Recently a new benefit was offered to nonprofits who opt for our DonationMatch Pro Event Page upgrade--a one-on-one coaching session with an expert fundraising event planner. We introduced this largely to assist volunteers who were newer to the world of fundraising events, often without help from former committees.

Over the years, however, I've gathered a trove of clever hacks and fixes from which I think most event committees could benefit. These are now being shared as our new series of "Event Organizer Pro Tips." Follow DonationMatch on Facebook, Twitter, and Pinterest to receive them. (Thanks to Nailah of social communications agency Donna + Nailah for inspiring this idea!)

Do you have your own list of "must do's"? I'd love to hear what they are in the comments below!

 

Event Organizer Pro Tip
Event Organizer Pro Tip

Using Social Media to Promote Your Event

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By Juliet Davenport, Nonprofit Ambassador, DonationMatch Spring fundraising time is among us.  How are you planning to promote your event?  According to Socialable, one of the most powerful tools in your arsenal should be social media.  Because of its wide audience reach, social media can be used to "increase registration, increase buzz, and ultimately increase attendance."  However, in considering your social media platform, it's important to keep in mind who your target audience is and how they interact online.  Facebook, Twitter and LinkedIn are likely your best options.

Another boost is the new Pro Event page upgrade on DonationMatch. It has built-in extra help for your event to get found by search engines like Google and Bing and Facebook sharing widgets. What makes it super convenient is automatic donor promotion and the ability to export donation details.

For details on using social media to help promote your event, and for useful tools to help you manage it, read more on Socialable's post here.

How are you using social media to promote your event?

Fresh Ideas for Your School Spring Fundraiser

By Renee Zau, Co-founder, DonationMatch If you have children, you've undoubted noticed that many schools have fundraisers in the Spring, now that parents and teachers have gotten settled and the Winter holidays are over. Packages from local businesses are wonderful, especially since for some parents this is the only fundraising event they will attend all year.  However, schools have opportunities to offer unique, priceless items in auctions that are personally meaningful to parent bidders, and we want to make sure you're all utilizing these ideas to your school's advantage.  (All images from RidgeRaising 2011, courtesy of Sycamore Ridge Elementary and Harper Shay Photography)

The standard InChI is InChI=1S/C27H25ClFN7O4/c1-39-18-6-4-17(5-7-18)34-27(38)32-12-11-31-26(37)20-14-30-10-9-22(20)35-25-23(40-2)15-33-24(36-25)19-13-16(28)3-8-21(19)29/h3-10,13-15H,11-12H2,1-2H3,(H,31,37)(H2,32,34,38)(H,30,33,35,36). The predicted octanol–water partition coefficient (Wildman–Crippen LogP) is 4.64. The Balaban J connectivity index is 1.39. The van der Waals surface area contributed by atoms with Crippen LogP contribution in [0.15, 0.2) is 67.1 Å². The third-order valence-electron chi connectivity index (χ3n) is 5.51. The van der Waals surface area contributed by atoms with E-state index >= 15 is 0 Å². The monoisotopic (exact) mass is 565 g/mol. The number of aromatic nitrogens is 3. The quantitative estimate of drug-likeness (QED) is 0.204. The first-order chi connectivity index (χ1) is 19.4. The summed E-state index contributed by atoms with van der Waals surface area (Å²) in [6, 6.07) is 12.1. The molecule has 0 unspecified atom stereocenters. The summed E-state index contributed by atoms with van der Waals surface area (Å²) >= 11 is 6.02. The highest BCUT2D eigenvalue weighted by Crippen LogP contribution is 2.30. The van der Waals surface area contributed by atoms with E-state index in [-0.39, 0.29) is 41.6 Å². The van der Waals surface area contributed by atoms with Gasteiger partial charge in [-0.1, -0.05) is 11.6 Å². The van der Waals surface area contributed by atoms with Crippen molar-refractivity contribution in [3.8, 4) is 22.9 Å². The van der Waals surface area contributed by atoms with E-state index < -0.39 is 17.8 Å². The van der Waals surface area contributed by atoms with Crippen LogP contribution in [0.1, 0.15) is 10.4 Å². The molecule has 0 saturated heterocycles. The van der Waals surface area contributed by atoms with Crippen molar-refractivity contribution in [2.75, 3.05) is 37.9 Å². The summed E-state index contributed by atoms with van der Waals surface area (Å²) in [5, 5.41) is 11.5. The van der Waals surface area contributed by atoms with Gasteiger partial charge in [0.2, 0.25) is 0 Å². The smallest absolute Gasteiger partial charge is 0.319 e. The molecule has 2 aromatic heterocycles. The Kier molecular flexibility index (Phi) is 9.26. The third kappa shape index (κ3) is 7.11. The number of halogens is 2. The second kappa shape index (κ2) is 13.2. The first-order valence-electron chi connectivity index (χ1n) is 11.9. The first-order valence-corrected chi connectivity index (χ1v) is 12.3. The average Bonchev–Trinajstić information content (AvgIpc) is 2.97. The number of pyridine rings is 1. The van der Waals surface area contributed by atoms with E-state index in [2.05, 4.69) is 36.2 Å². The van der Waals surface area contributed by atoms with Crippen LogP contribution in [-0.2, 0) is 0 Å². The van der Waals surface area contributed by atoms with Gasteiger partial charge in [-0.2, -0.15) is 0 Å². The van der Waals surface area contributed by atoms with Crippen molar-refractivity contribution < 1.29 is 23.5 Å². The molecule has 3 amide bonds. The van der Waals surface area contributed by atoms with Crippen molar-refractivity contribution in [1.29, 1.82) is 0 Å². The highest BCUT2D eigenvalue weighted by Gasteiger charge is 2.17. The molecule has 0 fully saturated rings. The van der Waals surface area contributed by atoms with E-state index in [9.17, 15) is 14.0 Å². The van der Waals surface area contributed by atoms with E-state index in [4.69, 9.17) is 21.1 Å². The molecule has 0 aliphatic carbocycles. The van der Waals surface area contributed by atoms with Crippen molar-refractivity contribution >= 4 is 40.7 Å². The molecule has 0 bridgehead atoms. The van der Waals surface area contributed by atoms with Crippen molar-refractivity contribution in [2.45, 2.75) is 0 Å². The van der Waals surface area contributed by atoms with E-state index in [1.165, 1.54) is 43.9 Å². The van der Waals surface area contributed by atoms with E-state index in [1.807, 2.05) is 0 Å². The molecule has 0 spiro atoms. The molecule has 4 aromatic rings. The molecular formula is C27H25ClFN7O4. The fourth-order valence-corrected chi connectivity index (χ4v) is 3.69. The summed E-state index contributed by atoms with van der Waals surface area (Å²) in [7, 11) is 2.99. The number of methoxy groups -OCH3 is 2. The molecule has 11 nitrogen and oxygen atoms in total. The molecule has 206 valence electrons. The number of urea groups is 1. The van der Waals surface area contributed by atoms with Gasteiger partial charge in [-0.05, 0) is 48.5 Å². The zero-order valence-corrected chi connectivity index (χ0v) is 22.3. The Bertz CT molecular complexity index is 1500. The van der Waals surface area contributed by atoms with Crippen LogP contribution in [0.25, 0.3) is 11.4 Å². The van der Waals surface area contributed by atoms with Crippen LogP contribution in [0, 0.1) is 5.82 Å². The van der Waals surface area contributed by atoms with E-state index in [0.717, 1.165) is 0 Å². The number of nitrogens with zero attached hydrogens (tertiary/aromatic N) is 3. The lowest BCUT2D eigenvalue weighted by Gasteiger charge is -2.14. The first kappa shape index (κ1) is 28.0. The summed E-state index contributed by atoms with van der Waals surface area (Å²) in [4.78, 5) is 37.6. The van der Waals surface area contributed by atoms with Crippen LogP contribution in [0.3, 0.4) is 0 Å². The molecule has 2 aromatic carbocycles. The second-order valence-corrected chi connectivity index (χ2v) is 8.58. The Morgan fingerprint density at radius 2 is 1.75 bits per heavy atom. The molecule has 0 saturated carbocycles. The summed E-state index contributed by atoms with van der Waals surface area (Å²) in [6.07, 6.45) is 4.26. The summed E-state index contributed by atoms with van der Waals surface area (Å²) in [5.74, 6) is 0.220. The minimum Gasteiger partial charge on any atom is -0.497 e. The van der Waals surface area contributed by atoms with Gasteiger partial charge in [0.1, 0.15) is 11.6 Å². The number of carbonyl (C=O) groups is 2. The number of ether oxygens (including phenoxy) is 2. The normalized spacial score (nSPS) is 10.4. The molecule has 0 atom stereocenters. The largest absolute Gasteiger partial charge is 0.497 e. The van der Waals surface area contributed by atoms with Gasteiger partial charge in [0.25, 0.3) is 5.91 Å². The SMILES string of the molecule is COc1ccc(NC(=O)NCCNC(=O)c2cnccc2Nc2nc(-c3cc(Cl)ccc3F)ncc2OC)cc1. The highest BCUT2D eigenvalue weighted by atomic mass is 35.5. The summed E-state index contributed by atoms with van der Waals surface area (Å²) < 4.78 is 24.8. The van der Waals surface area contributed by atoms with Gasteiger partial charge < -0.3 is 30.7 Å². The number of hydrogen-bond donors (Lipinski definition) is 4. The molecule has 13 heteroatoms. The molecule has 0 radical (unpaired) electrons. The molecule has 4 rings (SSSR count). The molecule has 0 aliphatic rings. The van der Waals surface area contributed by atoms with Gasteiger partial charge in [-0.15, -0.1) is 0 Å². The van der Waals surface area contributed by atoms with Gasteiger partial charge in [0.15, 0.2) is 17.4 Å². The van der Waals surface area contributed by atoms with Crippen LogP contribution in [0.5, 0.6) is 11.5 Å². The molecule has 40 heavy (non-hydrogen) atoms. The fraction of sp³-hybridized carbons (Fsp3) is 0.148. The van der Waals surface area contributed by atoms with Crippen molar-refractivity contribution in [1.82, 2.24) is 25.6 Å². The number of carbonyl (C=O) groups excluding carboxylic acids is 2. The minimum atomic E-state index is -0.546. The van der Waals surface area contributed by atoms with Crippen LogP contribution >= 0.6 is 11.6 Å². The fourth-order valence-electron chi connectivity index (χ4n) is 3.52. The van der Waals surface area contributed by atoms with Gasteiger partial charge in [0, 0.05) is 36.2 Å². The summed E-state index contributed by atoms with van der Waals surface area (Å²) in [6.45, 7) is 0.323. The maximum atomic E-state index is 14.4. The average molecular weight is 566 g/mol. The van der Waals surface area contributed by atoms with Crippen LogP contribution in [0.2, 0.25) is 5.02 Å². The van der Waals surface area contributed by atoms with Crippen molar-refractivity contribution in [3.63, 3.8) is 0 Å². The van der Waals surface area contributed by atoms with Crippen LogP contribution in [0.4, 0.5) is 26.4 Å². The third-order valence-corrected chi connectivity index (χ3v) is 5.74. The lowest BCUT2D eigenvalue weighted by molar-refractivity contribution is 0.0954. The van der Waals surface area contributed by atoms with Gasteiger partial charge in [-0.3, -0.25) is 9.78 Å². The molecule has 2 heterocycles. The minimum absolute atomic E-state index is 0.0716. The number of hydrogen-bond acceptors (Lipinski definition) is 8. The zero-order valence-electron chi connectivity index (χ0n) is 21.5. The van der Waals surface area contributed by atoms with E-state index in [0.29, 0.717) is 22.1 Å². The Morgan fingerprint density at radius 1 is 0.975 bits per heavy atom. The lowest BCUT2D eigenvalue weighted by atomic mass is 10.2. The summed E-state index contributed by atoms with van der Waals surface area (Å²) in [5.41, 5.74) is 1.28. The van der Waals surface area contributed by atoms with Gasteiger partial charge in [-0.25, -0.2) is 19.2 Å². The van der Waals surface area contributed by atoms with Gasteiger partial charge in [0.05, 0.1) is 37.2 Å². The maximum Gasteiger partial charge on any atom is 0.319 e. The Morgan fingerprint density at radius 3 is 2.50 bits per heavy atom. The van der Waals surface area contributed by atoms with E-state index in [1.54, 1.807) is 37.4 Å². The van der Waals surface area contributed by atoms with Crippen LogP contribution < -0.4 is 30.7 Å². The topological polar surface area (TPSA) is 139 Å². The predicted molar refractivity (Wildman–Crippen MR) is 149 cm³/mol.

1) One-of-a-Kind Class Projects - Each classroom creates a unique, group piece that is not only attractive to any bidder, but memorializes the year, fellow students, and friends. Be sure these are signed and dated.

Class projects, courtesy of Sycamore Ridge Elem, Harper Shay Photography
RidgeRaising 2011, courtesy of Sycamore Ridge Elem, Harper Shay Photography
RidgeRaising 2011, courtesy of Sycamore Ridge Elem, Harper Shay Photography
Courtesy of Sycamore Ridge Elem, Harper Shay Photography

2) VIPParking Spaces - Great parking is always a hot commodity at school functions, so why let parents "buy" their own parking spots for a year?

3) Time Out with the Principal/Teacher - Make getting sent to the principal's office or staying after school with a teacher a GOOD thing!  Quality time can be spent making fun decisions and/or taking local excursions.  Mani/pedi afternoons, trips to fun attractions, and even a meal at a favorite restaurant becomes a special occasion for children. This also typically raises much more than the allowance/cost allocated.

RidgeRaising 2011, courtesy of Sycamore Ridge Elementary and Harper Shay Photography

I hope these inspire new packages that delight parents, create a fun auction atmosphere, and result in more fundraising for your child's educational experience! What unique packages have YOU seen at school fundraisers?

Are You Ready for an Event?

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6 steps to determine if a fundraising event is what your organization really needs

Guest Post by Krista Berry, Owner & Principal Consultant at KB Consulting

I recently had the pleasure of working with a small, energetic non-profit organization that originally contacted me to plan their first fundraising event. Like any event management professional, my first step before diving into the planning elements was to conduct a needs assessment so I could better understand the job.

After my first conversation with the board of directors it was very clear to me that the organization wasn’t ready for a big fundraising event (yet). I discovered that, like many organizations, the event was their solution to raise funds to sustain programs and operations, but they had some critical planning that needed to be addressed first, so they were uncertain how to proceed. As a non-profit consultant, I quickly adjusted my role and recommended they take the time to organize a board planning session to prioritize what they should do and what they should NOT do this year.